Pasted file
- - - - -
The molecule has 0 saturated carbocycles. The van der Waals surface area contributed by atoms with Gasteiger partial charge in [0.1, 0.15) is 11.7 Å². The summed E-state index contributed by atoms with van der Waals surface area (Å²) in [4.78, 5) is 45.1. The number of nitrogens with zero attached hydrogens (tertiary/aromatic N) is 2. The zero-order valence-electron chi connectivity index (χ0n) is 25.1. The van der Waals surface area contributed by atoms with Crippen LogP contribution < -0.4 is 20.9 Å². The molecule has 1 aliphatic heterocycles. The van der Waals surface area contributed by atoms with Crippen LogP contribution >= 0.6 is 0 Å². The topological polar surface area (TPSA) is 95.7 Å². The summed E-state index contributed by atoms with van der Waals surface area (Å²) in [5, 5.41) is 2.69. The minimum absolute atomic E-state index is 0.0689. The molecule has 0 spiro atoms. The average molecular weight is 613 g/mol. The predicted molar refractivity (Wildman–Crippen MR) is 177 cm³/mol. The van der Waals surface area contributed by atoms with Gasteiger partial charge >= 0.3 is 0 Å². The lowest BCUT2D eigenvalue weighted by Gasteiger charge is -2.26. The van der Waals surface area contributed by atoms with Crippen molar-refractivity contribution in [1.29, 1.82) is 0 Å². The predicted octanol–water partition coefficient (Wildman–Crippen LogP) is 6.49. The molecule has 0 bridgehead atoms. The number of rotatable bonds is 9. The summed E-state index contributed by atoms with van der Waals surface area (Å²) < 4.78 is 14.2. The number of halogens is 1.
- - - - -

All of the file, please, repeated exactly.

The molecule has 0 saturated carbocycles. The van der Waals surface area contributed by atoms with Gasteiger partial charge in [0.1, 0.15) is 11.7 Å². The summed E-state index contributed by atoms with van der Waals surface area (Å²) in [4.78, 5) is 45.1. The number of nitrogens with zero attached hydrogens (tertiary/aromatic N) is 2. The zero-order valence-electron chi connectivity index (χ0n) is 25.1. The van der Waals surface area contributed by atoms with Crippen LogP contribution < -0.4 is 20.9 Å². The molecule has 1 aliphatic heterocycles. The van der Waals surface area contributed by atoms with Crippen LogP contribution >= 0.6 is 0 Å². The topological polar surface area (TPSA) is 95.7 Å². The summed E-state index contributed by atoms with van der Waals surface area (Å²) in [5, 5.41) is 2.69. The minimum absolute atomic E-state index is 0.0689. The molecule has 0 spiro atoms. The average molecular weight is 613 g/mol. The predicted molar refractivity (Wildman–Crippen MR) is 177 cm³/mol. The van der Waals surface area contributed by atoms with Gasteiger partial charge >= 0.3 is 0 Å². The lowest BCUT2D eigenvalue weighted by Gasteiger charge is -2.26. The van der Waals surface area contributed by atoms with Crippen molar-refractivity contribution in [1.29, 1.82) is 0 Å². The predicted octanol–water partition coefficient (Wildman–Crippen LogP) is 6.49. The molecule has 0 bridgehead atoms. The number of rotatable bonds is 9. The summed E-state index contributed by atoms with van der Waals surface area (Å²) < 4.78 is 14.2. The number of halogens is 1.